Deborah Orr has a must-read article in the Guardian highlighting the inverted absurdity of this week’s row about the Coalition’s workfare programme, The slanging match over workfare is getting us nowhere.
She points out that the very essence of workfare is government intervention in the workings of the free market, the state urging private companies to offer work experience placements to the unemployed:
For the right, such hapless, inefficient intervention by the state is anathema. When the private sector is left to make its own arrangements, neo-liberals never tire of pointing out, it functions better, to the advantage of all. The left? Well, the left is always keen to cheerlead for state intervention, no matter how perverse the outcome might be.
The fact that the opposite is happening during the rowdy debate over “workfare” is testament to just how dysfunctional the whole issue has become. In the case of the work programme, it is the right that, counterintuitively, is lining up to argue in favour of state involvement in the employment market. The left is rather less enthusiastic, to say the least. Suddenly, the Conservative party is not remotely interested in letting the market decide
The sterile ‘left/right’ debate on workfare
Much of the debate in the past week has been framed by personal/political prejudice.
Those on the ‘left’ appear to believe that every single private enterprise is on a mission to exploit the most vulnerable in society; the bigger it is the more evil it is, apparently. This ignores the fact that most large firms are — by nature of their scale and profits — much better equipped to offer decent pay, conditions and opportunities to their employees than most SMEs could dream of affording. And it assumes that firms are eager to take on so-called ‘slave labour’ when most are well-aware that taking on less-skilled workers can be disruptive and bad for productivity. (For a positive take on the scheme from an employer, see this comment on the Guardian website.
Those on the ‘right’ appear to believe that every single long-term unemployed is a feckless, work-shy benefit dependent who just needs to jolly well pull their socks up. But of course the unemployed are not a lumpen group. Many are readily employable, and quickly return to work. Some, either from specialised industries or in specific localities or with particular health issues, find it harder. To date the evidence suggests that ‘workfare’ is ineffective in helping people back into training or employment, most probably because it is not sufficiently tailored to the needs of its diverse audience.
Unfortunately, the last week’s debate has been a sterile one which has tended to betray the ignorance of those on the ‘left’ who think wealth-creation is for other people, and those on the ‘right’ who think poverty is a state of mind.
Searching for a liberal response to ‘workfare’
I’ve found the ‘liberal’ response to this debate so far uninspiring. Rebecca Tidy’s article here on LibDemVoice adopted the ‘left’ knee-jerk position of attacking the private companies who signed-up to participate in the ‘workfare’ programmes (though all credit to her for engaging fully with the subsequent comments). The Lib Dems and its blogosphere have been pretty much silent on the issue, as have been the party’s three newest policy groups, Social Liberal Forum, Liberal Left, Liberal Reform.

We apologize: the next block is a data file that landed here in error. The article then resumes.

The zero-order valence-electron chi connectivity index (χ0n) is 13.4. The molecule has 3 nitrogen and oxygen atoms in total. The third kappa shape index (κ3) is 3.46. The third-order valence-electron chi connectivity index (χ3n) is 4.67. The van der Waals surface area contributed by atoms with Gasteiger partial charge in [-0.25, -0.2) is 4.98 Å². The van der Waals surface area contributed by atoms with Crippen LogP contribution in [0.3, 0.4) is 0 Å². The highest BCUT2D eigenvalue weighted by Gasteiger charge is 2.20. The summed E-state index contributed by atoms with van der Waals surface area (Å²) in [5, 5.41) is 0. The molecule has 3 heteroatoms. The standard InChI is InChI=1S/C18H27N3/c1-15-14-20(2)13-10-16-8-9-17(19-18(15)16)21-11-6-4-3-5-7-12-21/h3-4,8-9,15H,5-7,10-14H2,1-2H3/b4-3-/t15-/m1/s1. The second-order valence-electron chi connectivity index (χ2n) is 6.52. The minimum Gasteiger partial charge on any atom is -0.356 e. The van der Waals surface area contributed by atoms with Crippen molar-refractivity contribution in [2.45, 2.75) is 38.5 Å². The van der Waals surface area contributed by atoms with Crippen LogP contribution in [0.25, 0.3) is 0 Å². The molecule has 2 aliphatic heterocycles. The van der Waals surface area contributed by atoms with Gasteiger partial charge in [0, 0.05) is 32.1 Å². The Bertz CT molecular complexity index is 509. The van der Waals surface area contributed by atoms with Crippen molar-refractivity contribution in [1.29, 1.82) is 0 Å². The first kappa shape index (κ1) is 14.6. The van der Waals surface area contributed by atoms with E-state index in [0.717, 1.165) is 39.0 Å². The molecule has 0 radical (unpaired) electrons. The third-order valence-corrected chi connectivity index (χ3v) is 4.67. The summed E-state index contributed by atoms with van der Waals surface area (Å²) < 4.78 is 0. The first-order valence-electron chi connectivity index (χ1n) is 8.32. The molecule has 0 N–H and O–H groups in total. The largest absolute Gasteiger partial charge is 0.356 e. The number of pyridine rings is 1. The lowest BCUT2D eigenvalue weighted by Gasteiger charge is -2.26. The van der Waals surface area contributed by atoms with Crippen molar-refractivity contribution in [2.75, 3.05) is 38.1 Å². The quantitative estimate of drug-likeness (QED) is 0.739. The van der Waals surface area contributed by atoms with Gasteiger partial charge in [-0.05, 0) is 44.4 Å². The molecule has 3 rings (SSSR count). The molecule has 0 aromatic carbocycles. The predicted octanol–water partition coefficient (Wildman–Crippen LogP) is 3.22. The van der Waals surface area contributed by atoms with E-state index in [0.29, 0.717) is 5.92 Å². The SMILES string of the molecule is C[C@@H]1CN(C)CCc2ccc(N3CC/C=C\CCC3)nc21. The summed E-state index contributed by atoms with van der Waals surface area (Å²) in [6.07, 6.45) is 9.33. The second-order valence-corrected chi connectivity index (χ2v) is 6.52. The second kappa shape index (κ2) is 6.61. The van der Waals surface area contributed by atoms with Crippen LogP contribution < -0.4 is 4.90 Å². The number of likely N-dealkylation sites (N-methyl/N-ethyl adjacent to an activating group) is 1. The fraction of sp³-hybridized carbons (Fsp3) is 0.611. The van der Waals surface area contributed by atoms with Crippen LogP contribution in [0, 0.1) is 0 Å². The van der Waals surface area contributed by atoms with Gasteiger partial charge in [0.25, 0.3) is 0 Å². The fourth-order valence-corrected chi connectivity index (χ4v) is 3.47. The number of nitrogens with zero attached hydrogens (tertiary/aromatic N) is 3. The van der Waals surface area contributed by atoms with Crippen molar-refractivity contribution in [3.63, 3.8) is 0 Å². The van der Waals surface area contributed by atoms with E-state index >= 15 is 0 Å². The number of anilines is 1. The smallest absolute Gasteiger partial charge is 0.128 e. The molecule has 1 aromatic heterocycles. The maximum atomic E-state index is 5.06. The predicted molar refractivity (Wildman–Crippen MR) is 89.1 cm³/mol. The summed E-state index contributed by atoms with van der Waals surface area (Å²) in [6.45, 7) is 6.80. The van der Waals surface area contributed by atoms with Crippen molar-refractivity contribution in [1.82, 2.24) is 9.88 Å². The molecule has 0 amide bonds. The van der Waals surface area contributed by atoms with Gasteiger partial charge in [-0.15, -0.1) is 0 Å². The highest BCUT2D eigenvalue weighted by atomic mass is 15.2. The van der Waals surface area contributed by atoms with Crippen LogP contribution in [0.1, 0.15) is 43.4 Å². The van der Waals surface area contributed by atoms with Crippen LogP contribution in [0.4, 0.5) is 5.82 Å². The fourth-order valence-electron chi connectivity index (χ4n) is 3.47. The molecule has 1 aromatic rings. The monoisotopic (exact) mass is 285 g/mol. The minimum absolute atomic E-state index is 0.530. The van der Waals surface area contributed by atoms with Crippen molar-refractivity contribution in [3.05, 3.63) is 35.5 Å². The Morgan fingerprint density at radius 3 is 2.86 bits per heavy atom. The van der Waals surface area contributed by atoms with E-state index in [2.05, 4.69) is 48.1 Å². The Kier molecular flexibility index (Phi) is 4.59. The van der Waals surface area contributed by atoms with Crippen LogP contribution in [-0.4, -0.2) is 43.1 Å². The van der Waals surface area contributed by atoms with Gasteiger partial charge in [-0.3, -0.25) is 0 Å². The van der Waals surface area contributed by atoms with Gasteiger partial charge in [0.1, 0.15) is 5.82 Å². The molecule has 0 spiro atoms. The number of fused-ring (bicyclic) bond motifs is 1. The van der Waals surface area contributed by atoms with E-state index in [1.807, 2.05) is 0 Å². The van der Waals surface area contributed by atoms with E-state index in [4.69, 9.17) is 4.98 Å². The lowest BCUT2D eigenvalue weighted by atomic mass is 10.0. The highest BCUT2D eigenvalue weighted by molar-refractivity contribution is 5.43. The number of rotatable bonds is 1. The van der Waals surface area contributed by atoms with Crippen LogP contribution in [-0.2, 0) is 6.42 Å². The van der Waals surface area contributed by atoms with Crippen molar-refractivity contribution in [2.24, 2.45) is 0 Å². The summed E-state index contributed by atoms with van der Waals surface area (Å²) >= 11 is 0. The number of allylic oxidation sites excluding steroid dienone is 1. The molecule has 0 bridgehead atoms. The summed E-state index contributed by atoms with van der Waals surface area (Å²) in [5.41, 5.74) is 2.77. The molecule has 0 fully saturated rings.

I’ve seen little sign of constructive, liberal policies to address the big issue of how best to help the long-term unemployed back to work. So far, by default I think, party members have settled for saying all such ‘workfare’ schemes should be optional, with no mandatory work programmes accompanied by the risk of losing benefits.
This may be the right approach, but I suspect we’ve chosen it because it’s the easy approach.
Because the plain fact is that we know if such schemes are entirely voluntary, many of those who could benefit from them, and who might as a result be assisted on the path back to work, will opt not to undertake them. Some of those who decline such work experience opportunities are already, or are likely to become, part of the persistent multi-generational unemployed, where whole families — spanning grandparents to teenagers — have no knowledge of the world of work but know every possible twist-and-turn of the benefits system. What is our liberal response to that social problem?
To be clear, I’m not advocating the ‘workfare’ programme in its current form. Nor am I saying that liberals should be supporting wholesale mandatory ‘workfare’ programmes. The evidence to date is far too weak for us cheerfully to approve compulsion of citizens to take on unpaid work ‘for their own good’.
But I would not be against pilot programmes to test and properly evaluate different initiatives, including those which do require mandatory, time-limited work placements for those whose CVs otherwise makes them unemployable. We would then have a much better idea of what is most likely to work. Such evidence might, however, end up taking liberals to some uncomfortable places.
What I certainly think we need is a greater quality of debate on the tricky issues raised by ‘workfare’, both at a national level, but also among Lib Dems. That debate needs to extend much further than the simple and simplistic ‘left/right’ attitudes currently on display, and start grappling with how best we can empower the individual to make the best of their own lives — including, and especially, those who appear to have settled for a life on benefits, and reject all other offers of help.